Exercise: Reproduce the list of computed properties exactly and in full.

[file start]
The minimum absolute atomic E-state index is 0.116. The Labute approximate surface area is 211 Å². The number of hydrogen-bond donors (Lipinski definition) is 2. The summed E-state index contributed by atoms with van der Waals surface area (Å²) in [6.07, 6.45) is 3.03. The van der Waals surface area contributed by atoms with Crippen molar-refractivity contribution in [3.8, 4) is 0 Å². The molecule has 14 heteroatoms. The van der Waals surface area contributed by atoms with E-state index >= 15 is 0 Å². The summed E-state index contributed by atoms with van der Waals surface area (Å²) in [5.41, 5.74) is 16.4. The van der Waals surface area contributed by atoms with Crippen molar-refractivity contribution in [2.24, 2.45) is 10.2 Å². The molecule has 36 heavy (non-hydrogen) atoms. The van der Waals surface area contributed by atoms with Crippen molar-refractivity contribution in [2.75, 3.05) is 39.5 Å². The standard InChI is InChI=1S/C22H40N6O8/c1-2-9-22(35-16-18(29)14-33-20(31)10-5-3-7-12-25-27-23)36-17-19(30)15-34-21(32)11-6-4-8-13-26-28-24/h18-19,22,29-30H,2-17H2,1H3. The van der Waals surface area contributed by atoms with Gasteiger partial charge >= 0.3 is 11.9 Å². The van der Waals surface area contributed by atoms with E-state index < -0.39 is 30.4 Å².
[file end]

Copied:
The minimum absolute atomic E-state index is 0.116. The Labute approximate surface area is 211 Å². The number of hydrogen-bond donors (Lipinski definition) is 2. The summed E-state index contributed by atoms with van der Waals surface area (Å²) in [6.07, 6.45) is 3.03. The van der Waals surface area contributed by atoms with Crippen molar-refractivity contribution in [3.8, 4) is 0 Å². The molecule has 14 heteroatoms. The van der Waals surface area contributed by atoms with E-state index >= 15 is 0 Å². The summed E-state index contributed by atoms with van der Waals surface area (Å²) in [5.41, 5.74) is 16.4. The van der Waals surface area contributed by atoms with Crippen molar-refractivity contribution in [2.24, 2.45) is 10.2 Å². The molecule has 36 heavy (non-hydrogen) atoms. The van der Waals surface area contributed by atoms with Crippen molar-refractivity contribution in [2.75, 3.05) is 39.5 Å². The standard InChI is InChI=1S/C22H40N6O8/c1-2-9-22(35-16-18(29)14-33-20(31)10-5-3-7-12-25-27-23)36-17-19(30)15-34-21(32)11-6-4-8-13-26-28-24/h18-19,22,29-30H,2-17H2,1H3. The van der Waals surface area contributed by atoms with Gasteiger partial charge >= 0.3 is 11.9 Å². The van der Waals surface area contributed by atoms with E-state index < -0.39 is 30.4 Å².